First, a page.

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Activation and deactivation best practices for Windows Phone 8

[ This article is for Windows Phone 8 developers. If you’re developing for Windows 10, see the latest documentation. ]

Windows Phone applications are potentially terminated when the user navigates away from them. For an overview of the lifecycle of applications, see App activation and deactivation for Windows Phone 8.

This topic highlights some best practices for handling execution model events.

  • Ensure that when your application is launched by the user from Start or the installed applications list, the user is taken to a consistent launch experience. It should be evident to the user that they are experiencing a new application instance.

    When the user launches a new instance of your application, it is acceptable to present the user with some information about a previous instance, for example, a list of recently opened documents, but the user should not feel like they are continuing a previous session.

  • Ensure that when your application is activated by the user returning to a previously running application, the user is taken to an experience that is consistent with the one that was shown when the application was deactivated. It should not be evident to the user that the application was terminated and restarted.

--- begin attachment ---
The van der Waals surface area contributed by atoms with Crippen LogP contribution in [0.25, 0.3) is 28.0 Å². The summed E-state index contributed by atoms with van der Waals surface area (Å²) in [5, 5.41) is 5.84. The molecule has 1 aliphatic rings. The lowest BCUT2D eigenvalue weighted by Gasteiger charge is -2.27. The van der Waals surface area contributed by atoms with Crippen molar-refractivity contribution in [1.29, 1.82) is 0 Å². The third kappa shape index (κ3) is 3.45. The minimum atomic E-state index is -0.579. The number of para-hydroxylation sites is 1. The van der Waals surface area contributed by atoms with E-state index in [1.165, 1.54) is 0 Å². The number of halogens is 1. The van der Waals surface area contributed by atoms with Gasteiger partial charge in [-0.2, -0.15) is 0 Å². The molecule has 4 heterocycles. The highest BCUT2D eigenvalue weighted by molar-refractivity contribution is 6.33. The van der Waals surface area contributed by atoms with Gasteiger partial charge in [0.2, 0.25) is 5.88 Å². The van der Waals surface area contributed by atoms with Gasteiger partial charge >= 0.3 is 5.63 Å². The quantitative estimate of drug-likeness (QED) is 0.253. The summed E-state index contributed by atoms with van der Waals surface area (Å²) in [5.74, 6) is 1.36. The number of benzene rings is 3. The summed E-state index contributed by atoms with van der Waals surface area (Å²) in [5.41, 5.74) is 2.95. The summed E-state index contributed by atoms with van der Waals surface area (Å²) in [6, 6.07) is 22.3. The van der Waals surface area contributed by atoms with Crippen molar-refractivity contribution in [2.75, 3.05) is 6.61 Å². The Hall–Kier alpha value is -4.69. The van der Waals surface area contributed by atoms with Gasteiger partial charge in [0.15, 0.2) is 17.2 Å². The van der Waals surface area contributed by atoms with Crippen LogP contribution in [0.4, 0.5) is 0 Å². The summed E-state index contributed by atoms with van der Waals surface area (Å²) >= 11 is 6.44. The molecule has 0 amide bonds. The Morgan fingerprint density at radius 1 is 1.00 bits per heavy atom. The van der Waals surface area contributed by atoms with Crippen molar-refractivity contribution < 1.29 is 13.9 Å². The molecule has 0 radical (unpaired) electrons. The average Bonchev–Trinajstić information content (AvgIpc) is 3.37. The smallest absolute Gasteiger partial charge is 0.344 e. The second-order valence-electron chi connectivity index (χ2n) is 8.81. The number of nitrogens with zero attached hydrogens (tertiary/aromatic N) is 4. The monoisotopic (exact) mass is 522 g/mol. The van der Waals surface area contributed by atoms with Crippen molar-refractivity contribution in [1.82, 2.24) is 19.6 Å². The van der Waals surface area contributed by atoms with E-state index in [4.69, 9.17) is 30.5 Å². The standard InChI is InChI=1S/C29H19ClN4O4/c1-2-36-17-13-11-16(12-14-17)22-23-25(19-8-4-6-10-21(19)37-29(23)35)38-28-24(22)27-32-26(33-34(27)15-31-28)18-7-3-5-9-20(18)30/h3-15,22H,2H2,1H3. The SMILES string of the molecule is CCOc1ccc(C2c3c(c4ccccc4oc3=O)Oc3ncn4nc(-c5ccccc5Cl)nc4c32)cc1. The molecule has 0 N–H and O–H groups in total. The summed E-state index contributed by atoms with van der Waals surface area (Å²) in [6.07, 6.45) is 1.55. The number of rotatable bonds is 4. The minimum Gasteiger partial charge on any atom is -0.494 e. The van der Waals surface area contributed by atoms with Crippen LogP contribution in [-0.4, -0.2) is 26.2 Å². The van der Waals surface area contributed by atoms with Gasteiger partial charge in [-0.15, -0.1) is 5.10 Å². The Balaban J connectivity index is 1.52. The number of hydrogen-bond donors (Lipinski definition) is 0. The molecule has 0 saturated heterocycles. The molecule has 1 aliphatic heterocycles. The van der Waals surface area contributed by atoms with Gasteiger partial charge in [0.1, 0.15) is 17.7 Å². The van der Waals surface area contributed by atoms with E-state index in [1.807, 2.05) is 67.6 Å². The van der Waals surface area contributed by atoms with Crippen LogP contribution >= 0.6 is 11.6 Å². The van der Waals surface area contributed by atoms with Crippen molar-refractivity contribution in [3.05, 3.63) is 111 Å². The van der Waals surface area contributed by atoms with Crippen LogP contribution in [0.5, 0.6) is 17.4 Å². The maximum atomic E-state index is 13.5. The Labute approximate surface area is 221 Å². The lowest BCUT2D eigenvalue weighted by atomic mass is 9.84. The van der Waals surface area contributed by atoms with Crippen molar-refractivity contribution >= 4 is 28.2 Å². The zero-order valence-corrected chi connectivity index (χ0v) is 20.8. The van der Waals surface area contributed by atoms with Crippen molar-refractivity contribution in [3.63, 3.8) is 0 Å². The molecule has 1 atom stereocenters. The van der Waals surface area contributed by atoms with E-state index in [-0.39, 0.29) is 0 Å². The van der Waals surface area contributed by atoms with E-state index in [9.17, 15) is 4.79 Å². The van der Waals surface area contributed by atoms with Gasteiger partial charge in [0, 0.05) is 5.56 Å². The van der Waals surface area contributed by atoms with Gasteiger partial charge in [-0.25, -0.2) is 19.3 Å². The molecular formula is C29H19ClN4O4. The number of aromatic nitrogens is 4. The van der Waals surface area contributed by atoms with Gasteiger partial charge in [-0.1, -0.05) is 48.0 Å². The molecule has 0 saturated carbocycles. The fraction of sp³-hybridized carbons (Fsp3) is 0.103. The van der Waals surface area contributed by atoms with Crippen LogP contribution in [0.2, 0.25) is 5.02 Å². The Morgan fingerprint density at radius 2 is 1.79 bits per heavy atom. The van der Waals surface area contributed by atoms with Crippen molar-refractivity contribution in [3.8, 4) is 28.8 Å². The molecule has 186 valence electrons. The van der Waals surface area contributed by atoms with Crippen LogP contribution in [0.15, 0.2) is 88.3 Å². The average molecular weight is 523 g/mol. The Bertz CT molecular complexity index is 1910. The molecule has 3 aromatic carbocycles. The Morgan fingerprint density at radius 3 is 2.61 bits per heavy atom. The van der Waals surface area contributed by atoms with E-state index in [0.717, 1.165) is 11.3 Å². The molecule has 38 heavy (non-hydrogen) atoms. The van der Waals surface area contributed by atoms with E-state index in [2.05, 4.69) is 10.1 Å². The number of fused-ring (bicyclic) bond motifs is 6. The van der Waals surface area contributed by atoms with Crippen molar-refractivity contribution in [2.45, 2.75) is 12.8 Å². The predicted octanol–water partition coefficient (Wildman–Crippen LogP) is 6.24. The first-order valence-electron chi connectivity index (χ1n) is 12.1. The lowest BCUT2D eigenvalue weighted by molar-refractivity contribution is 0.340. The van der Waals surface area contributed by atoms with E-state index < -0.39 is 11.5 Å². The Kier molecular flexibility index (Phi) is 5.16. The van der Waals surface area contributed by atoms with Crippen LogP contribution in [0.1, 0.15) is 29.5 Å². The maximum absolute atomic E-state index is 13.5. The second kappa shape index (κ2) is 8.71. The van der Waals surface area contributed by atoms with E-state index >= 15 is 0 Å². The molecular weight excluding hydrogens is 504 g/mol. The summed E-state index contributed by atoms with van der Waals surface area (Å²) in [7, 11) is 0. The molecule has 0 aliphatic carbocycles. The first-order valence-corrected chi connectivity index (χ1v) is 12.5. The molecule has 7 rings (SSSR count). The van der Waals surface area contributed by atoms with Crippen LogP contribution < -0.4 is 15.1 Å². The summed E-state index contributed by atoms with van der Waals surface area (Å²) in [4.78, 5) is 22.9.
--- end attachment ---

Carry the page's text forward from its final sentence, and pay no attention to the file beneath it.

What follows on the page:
• Some Windows Phone features provide a mechanism for the user to launch the application in a way that passes contextual information to the launched application. For example, ShellToast, Reminder, and ShellTile all expose a NavigationUri parameter on which query strings can be passed, and the MediaHistoryItem class has a PlayerContext property that can pass contextual information. The application should display content appropriate to the context when launched using one of these mechanisms.

  • Use the State property of the PhoneApplicationService class to store transient application state in the Deactivated event handler and to retrieve application state in the Activated handler.

  • Use the State property of the PhoneApplicationPage class to store transient page state in the OnNavigatedFrom event handler and to retrieve page state in the OnNavigatedTo event handler.

  • After an application has been tombstoned, the user may not return to the application. For this reason, you should save persistent state to isolated storage both in the Deactivated event handler and in the Closing event handler. To avoid duplicating code, you may want to create a single method that saves persistent data to isolated storage and call the same method from both event handlers.

  • Applications must complete all of the application event handlers, such as Activated and Deactivated, and the page navigation methods, such as OnNavigatedTo and OnNavigatedFrom in less than 10 seconds. If an application takes longer than 10 seconds to complete any of these events, the application is terminated.